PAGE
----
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How to Grow Grass in the Desert

By Brian Hill ; Updated September 21, 2017
A desert lawn is a cool backyard oasis.

In desert regions, Bermuda grass is popular because it can withstand the intense heat of summer. When the cool winter temperatures arrive, Bermuda grass turns brown and many homeowners choose to overseed the Bermuda with rye grass. Overseeding takes place at the end of summer and through mid-October. The Bermuda takes over from the rye grass in late April or early May, when daytime temperatures can exceed 90 degrees. By using both of these varieties of grass, you can have a beautiful green lawn year-round.

Turn the soil. Whether growing grass from seed of laying sod, you must make sure the soil is prepared so the grass can develop a healthy root system. Desert soils tend to be rocky, lacking in nutrients and heavily compacted. Dig down to a depth of 6 inches with a shovel and turn the soil several times. Extremely hard soil may require use of a rototiller.

Reduce soil compaction. Break up hard clumps of soil with a garden fork. This allows air to reach the plants’ roots.

Add nutrients. Desert soil is often alkaline. Add gypsum to the newly turned soil and mix it in well. Add organic matter such as compost. Apply 2 inches of compost and mix it in well with your shovel. Apply fertilizer with phosphorous, nitrogen and potassium--all of which are required for healthy turf.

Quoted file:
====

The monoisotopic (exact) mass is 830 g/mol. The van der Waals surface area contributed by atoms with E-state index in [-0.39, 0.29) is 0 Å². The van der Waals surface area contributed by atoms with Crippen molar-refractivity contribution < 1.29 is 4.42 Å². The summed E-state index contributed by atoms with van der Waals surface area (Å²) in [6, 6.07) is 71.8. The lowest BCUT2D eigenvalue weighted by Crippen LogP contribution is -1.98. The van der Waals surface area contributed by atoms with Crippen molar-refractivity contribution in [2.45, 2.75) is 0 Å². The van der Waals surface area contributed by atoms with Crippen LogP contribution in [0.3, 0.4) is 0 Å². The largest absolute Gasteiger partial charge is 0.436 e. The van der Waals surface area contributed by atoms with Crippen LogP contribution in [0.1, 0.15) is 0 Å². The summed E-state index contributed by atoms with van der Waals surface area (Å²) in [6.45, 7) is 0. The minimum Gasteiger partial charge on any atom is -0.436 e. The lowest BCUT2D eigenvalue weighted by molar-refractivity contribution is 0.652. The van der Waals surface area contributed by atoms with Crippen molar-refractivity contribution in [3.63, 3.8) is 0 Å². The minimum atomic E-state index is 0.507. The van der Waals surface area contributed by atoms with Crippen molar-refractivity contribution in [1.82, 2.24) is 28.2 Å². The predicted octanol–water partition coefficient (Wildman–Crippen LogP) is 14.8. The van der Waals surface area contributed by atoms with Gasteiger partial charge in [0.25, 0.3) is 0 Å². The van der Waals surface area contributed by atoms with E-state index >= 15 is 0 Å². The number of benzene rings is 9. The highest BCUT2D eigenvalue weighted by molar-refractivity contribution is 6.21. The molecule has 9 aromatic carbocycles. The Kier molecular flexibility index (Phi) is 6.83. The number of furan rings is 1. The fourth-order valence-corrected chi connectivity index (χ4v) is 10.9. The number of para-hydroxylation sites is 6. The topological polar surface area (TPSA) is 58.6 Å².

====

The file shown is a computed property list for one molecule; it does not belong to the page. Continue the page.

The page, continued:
Remove soil layer before putting down sod. Take out 1 inch of soil, so the lawn is even with sidewalks or other lawn borders after planting.

Smooth the planting surface. Rake the surface until it is level. Pull the rake across one direction, and then go across the rows you have raked, in a crisscross manner. If the area is not level, pools of water can wash seeds away resulting in a patchy lawn. Sod planted on uneven surfaces will sink down and form depressions.

Plant seeds or lay sod. Use a push spreader rather than trying to measure out the seeds by hand. Cover the seeds with a fine layer of compost to help retain moisture. Don’t put more than ¼ inch over them or they will struggle to germinate.

Water frequently at first. Water seeds or sod for short intervals, seven to 10 minutes, three to four times per day for the first three weeks. Make sure the seeds do not dry out in the desert heat. Water more frequently if conditions are hotter and drier than normal. Sod also requires moisture in order to take root.

 

Things You Will Need

  • Shovel
  • Wheelbarrow
  • Rototiller
  • Garden fork
  • Compost
  • Fertilizer
  • Rake
  • Grass seed or sod
  • Push spreader

Tips

  • Birds can't resist newly planted grass seed. Put down 10 percent more than the package directions suggest to take into account some will be consumed.
  • Keep all the family members--even the four legged ones--off the sprouted grass seeds until the lawn is strong enough to mow, over 2 inches in height.

Warning

  • Sod dries out quickly in the desert climate. If you have to wait several days after delivery before laying the sod, keep it under a tarp, or in a shaded part of the yard. Sprinkle the edges of the sod rolls to prevent them from drying out.

About the Author

 

Brian Hill is the author of four popular business and finance books: "The Making of a Bestseller," "Inside Secrets to Venture Capital," "Attracting Capital from Angels" and his latest book, published in 2013, "The Pocket Small Business Owner's Guide to Business Plans."